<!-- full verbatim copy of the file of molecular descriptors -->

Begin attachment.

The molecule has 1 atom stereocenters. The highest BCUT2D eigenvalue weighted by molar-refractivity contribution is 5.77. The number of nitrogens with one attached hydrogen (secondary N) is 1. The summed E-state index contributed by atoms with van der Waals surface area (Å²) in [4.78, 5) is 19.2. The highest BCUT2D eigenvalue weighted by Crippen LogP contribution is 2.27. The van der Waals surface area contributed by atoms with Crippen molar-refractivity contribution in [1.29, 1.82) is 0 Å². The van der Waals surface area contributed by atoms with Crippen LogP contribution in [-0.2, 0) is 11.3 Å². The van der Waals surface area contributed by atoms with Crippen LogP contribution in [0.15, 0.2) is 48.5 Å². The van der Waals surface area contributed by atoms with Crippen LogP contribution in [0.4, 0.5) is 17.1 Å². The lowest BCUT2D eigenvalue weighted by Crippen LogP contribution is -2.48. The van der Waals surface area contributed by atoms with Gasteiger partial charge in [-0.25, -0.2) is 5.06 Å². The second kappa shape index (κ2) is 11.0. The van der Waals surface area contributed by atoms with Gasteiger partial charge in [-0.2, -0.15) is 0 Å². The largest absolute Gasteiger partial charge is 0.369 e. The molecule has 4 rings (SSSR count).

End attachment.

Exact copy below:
The molecule has 1 atom stereocenters. The highest BCUT2D eigenvalue weighted by molar-refractivity contribution is 5.77. The number of nitrogens with one attached hydrogen (secondary N) is 1. The summed E-state index contributed by atoms with van der Waals surface area (Å²) in [4.78, 5) is 19.2. The highest BCUT2D eigenvalue weighted by Crippen LogP contribution is 2.27. The van der Waals surface area contributed by atoms with Crippen molar-refractivity contribution in [1.29, 1.82) is 0 Å². The van der Waals surface area contributed by atoms with Crippen LogP contribution in [-0.2, 0) is 11.3 Å². The van der Waals surface area contributed by atoms with Crippen LogP contribution in [0.15, 0.2) is 48.5 Å². The van der Waals surface area contributed by atoms with Crippen LogP contribution in [0.4, 0.5) is 17.1 Å². The lowest BCUT2D eigenvalue weighted by Crippen LogP contribution is -2.48. The van der Waals surface area contributed by atoms with Gasteiger partial charge in [-0.25, -0.2) is 5.06 Å². The second kappa shape index (κ2) is 11.0. The van der Waals surface area contributed by atoms with Gasteiger partial charge in [-0.2, -0.15) is 0 Å². The largest absolute Gasteiger partial charge is 0.369 e. The molecule has 4 rings (SSSR count).